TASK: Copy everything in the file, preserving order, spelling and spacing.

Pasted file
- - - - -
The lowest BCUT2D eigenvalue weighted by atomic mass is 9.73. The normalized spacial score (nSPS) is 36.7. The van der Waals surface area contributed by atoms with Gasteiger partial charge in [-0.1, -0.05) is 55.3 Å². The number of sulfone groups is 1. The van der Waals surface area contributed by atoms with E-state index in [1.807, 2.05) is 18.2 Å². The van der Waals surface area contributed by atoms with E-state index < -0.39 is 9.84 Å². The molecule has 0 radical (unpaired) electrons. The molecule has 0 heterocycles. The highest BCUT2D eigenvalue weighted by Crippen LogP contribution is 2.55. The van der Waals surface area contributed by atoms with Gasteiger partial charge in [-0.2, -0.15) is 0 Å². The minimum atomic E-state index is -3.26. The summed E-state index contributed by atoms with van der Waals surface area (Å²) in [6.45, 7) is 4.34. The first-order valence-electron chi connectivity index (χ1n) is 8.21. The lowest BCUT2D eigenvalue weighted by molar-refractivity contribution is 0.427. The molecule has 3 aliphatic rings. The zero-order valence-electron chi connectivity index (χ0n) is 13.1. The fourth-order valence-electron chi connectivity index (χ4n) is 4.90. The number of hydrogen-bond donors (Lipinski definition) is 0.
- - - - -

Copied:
The lowest BCUT2D eigenvalue weighted by atomic mass is 9.73. The normalized spacial score (nSPS) is 36.7. The van der Waals surface area contributed by atoms with Gasteiger partial charge in [-0.1, -0.05) is 55.3 Å². The number of sulfone groups is 1. The van der Waals surface area contributed by atoms with E-state index in [1.807, 2.05) is 18.2 Å². The van der Waals surface area contributed by atoms with E-state index < -0.39 is 9.84 Å². The molecule has 0 radical (unpaired) electrons. The molecule has 0 heterocycles. The highest BCUT2D eigenvalue weighted by Crippen LogP contribution is 2.55. The van der Waals surface area contributed by atoms with Gasteiger partial charge in [-0.2, -0.15) is 0 Å². The minimum atomic E-state index is -3.26. The summed E-state index contributed by atoms with van der Waals surface area (Å²) in [6.45, 7) is 4.34. The first-order valence-electron chi connectivity index (χ1n) is 8.21. The lowest BCUT2D eigenvalue weighted by molar-refractivity contribution is 0.427. The molecule has 3 aliphatic rings. The zero-order valence-electron chi connectivity index (χ0n) is 13.1. The fourth-order valence-electron chi connectivity index (χ4n) is 4.90. The number of hydrogen-bond donors (Lipinski definition) is 0.